As an attorney who practices both Collaborative Divorce and traditional litigation I experience both the cause and the effect of the breakdown of the collaborative process.
The main reasons that I see for the breakdown of the process is as follows:
- Improper Initial Screening: A failure by the attorneys to properly understand the parties’ interpersonal dynamics and personalities. With good attorneys and good support personel most spouses can utilize the collaborative process. In situations where one party or the other cannot or will not share information in good faither; where one party or the other has been physically abusive; or where there is a complete lack of reasonableness, the collaborative process will not work. Many times a potential client will want to use the process, but doesn’t understand why he/she or the other party will not be able to do so effectively.
- Unrealistic Expectations: Many parties look into the Collaborative Process to save money or because they want something that they know a court cannot provide. These can be outcomes that result from the process, but not in every situation. If a party is unwilling to accept or back away from an unrealistic expectation the process will not work. This will result in both higher costs and a longer process.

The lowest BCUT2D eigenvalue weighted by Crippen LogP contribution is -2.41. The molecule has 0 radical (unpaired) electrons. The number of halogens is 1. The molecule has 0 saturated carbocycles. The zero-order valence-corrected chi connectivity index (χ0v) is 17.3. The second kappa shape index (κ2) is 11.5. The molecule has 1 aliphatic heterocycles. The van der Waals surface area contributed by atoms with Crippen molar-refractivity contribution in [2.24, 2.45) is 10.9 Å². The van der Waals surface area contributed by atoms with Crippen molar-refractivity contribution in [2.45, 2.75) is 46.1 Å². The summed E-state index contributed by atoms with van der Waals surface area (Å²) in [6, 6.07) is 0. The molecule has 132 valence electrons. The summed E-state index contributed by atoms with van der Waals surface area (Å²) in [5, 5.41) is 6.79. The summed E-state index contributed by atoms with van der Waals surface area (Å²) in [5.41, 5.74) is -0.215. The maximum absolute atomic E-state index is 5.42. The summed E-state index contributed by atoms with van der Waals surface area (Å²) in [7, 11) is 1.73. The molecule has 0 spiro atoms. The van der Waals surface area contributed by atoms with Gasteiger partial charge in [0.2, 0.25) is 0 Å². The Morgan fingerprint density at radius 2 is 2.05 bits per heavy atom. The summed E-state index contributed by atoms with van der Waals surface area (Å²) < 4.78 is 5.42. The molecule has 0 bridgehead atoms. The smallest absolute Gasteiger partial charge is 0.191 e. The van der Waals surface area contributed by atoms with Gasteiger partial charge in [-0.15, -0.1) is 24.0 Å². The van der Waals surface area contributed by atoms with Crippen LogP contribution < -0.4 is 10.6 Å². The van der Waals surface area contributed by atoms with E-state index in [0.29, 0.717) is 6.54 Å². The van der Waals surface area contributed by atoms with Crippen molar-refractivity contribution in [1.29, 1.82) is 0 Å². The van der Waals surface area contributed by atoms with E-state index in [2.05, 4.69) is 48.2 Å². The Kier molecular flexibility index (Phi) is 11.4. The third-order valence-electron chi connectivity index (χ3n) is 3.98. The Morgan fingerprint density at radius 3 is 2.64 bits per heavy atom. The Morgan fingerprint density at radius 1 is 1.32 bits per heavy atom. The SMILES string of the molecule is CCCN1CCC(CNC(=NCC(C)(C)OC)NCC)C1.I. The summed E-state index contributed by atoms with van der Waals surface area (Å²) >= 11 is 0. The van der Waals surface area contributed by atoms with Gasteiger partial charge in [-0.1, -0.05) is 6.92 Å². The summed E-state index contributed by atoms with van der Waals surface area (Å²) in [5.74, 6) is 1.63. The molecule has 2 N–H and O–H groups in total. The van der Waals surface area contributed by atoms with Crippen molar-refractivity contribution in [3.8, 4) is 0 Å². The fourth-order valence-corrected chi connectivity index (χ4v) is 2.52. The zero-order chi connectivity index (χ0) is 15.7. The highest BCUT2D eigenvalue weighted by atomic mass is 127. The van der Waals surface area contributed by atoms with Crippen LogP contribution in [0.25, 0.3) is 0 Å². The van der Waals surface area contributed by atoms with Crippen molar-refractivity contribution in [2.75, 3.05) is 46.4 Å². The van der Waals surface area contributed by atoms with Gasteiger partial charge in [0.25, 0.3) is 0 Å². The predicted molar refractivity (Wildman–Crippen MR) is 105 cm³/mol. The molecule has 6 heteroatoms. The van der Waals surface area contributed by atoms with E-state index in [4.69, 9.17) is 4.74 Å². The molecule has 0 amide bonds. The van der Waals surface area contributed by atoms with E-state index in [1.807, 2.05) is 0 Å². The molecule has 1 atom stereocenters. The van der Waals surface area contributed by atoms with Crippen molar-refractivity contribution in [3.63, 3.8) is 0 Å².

What happens next. After the breakdown, the parties need to look for new traditional legal counsel and start the whole discovery and information gathering process anew. This is costly and frustrating. In addition, one party or another may be in a worse position than had the collaborative process never started in the first place. This can be very upsetting to clients and can be a potential source of problems for the initial collaborative attroney if he/she failed to properly screen the case.
If you are looking into the collaborative process, it is a terrific way to work through a difficult legal issue, just be sure that you ask your attorney, or your client, some tough questions to make sure the process is the correct one for your situation.